Analysis from First American Financial Corporation says that while the U.S. economy is currently in the longest recorded economic expansion on record, a correction could be coming.
However, the housing market could stave off a downfall than fall victim to a recession.
“An economic expansion doesn’t just die of old age, something has to kill it. So far, that has not happened. Yet, while last summer’s concern about an imminent recession may have been a false alarm, recession isn’t indefinitely avoidable,” said Odeta Kushi, Deputy Chief Economist at First American.
Kushi said that while the Great Recession is still fresh on the minds of many consumers, the housing market has weathered other recessions since 1980. She said, with the exception of the Great Recession, as year-over-year existing-home sales growth barely declined in all other previous recession in the last 40 years.
“Unlike 2008, the housing market today is not driven by homeowners who are highly leveraged, as shown by the fact that the household debt-to-income ratio is at a four-decade low,” she said. “Additionally, the housing crisis in the Great Recession was fueled heavily by the fact that job loss was paired with a significant share of homeowners who didn’t have much equity in their homes.”
Kushi added that homeowners have high levels of tappable home equity in today’s market, providing a cushion to “withstand potential price declines.”
“Today, it’s reasonable to expect homeowners to stay where they are if the economy wavered and wait until they feel more financially confident to move, or tap into home equity for recurring expenses, or sell and pay off their mortgages if necessary,” Kushi said.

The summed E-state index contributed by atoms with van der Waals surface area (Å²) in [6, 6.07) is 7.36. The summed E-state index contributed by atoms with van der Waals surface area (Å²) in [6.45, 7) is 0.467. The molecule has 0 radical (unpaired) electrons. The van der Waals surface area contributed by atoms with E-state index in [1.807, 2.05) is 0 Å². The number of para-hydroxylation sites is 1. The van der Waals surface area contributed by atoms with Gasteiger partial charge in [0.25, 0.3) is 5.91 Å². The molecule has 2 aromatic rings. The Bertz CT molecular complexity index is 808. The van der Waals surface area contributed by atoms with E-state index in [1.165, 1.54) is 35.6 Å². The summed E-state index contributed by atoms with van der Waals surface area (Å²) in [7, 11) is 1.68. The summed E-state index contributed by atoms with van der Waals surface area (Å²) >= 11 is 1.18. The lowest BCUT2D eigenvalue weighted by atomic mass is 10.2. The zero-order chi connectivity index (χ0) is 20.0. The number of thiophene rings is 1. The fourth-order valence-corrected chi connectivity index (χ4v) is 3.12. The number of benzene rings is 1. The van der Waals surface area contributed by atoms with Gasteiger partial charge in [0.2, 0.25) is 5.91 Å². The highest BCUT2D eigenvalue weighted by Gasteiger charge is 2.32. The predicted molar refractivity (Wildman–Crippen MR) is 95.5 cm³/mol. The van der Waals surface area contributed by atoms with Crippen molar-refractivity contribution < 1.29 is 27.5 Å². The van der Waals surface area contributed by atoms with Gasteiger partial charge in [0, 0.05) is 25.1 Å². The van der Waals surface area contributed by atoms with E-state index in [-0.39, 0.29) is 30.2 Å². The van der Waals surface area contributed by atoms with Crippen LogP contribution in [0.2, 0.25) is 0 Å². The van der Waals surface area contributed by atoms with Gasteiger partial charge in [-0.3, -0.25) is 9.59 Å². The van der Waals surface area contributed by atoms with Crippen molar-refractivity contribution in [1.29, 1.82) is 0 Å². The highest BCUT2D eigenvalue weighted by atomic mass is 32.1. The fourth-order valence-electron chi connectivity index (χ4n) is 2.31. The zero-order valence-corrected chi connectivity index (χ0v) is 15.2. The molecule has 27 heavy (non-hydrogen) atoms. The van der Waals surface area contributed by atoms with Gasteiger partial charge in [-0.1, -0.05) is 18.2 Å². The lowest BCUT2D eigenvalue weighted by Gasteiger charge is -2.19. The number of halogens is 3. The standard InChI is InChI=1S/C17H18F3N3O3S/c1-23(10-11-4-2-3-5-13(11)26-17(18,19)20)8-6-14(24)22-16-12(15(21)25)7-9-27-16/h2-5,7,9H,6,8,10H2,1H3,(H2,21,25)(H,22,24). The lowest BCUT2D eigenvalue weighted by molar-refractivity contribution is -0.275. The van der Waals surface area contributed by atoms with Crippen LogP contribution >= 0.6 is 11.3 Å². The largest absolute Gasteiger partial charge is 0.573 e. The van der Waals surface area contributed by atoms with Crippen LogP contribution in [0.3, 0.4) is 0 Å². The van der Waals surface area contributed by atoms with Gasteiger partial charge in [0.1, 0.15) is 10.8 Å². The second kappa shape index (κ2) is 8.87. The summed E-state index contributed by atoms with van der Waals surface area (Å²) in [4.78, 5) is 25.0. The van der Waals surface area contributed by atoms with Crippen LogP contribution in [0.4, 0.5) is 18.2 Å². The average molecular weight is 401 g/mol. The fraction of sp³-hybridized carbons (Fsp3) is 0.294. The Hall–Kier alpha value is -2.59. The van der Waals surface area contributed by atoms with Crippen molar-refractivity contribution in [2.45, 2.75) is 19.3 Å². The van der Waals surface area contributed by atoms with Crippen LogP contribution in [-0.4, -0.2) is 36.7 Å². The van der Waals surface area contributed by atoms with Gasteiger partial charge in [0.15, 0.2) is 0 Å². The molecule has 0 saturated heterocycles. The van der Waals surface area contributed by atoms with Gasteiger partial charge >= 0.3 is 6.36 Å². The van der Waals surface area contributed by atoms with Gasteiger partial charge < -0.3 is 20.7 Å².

Additionally, Kushi said housing could aid the economy in recovering from the next recession.
Recent analysis shows that recovery from the Great Recession has been uneven across the nation.
Foreclosure rates have been wallowing at impressive lows for some time. ATTOM Data Solutions reported the national foreclosure rate last year was 0.36%.
However, some feel the housing market has never fully emerged from that housing crisis. One market expert says we’re just now seeing “some signs that America’s housing crisis might be starting to abate.”
Ben Wilterdink, Director of Programs at the Archbridge Institute, a think tank based in Washington, D.C., said in an article in The Hill, “The nation as a whole has largely recovered from the financial crisis. But the recovery has been deeply geographically uneven, with urban areas experiencing high levels of population growth and new business formation while rural areas remain much more economically stagnant.”